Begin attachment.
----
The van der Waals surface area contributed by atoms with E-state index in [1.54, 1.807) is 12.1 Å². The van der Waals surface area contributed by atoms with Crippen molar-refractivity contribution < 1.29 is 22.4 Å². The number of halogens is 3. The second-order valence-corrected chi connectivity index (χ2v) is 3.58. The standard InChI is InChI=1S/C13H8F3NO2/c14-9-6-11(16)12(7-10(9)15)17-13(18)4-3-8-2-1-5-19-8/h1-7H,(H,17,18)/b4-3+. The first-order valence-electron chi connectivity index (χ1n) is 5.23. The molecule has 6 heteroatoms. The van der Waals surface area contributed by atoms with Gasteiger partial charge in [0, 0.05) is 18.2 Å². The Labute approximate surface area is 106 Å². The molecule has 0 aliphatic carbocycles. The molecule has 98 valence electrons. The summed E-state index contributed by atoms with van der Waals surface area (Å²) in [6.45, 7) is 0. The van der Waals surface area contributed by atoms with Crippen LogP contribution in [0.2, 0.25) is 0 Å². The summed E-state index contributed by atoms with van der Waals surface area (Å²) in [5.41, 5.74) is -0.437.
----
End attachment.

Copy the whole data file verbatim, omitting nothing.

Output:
The van der Waals surface area contributed by atoms with E-state index in [1.54, 1.807) is 12.1 Å². The van der Waals surface area contributed by atoms with Crippen molar-refractivity contribution < 1.29 is 22.4 Å². The number of halogens is 3. The second-order valence-corrected chi connectivity index (χ2v) is 3.58. The standard InChI is InChI=1S/C13H8F3NO2/c14-9-6-11(16)12(7-10(9)15)17-13(18)4-3-8-2-1-5-19-8/h1-7H,(H,17,18)/b4-3+. The first-order valence-electron chi connectivity index (χ1n) is 5.23. The molecule has 6 heteroatoms. The van der Waals surface area contributed by atoms with Gasteiger partial charge in [0, 0.05) is 18.2 Å². The Labute approximate surface area is 106 Å². The molecule has 0 aliphatic carbocycles. The molecule has 98 valence electrons. The summed E-state index contributed by atoms with van der Waals surface area (Å²) in [6.45, 7) is 0. The van der Waals surface area contributed by atoms with Crippen LogP contribution in [0.2, 0.25) is 0 Å². The summed E-state index contributed by atoms with van der Waals surface area (Å²) in [5.41, 5.74) is -0.437.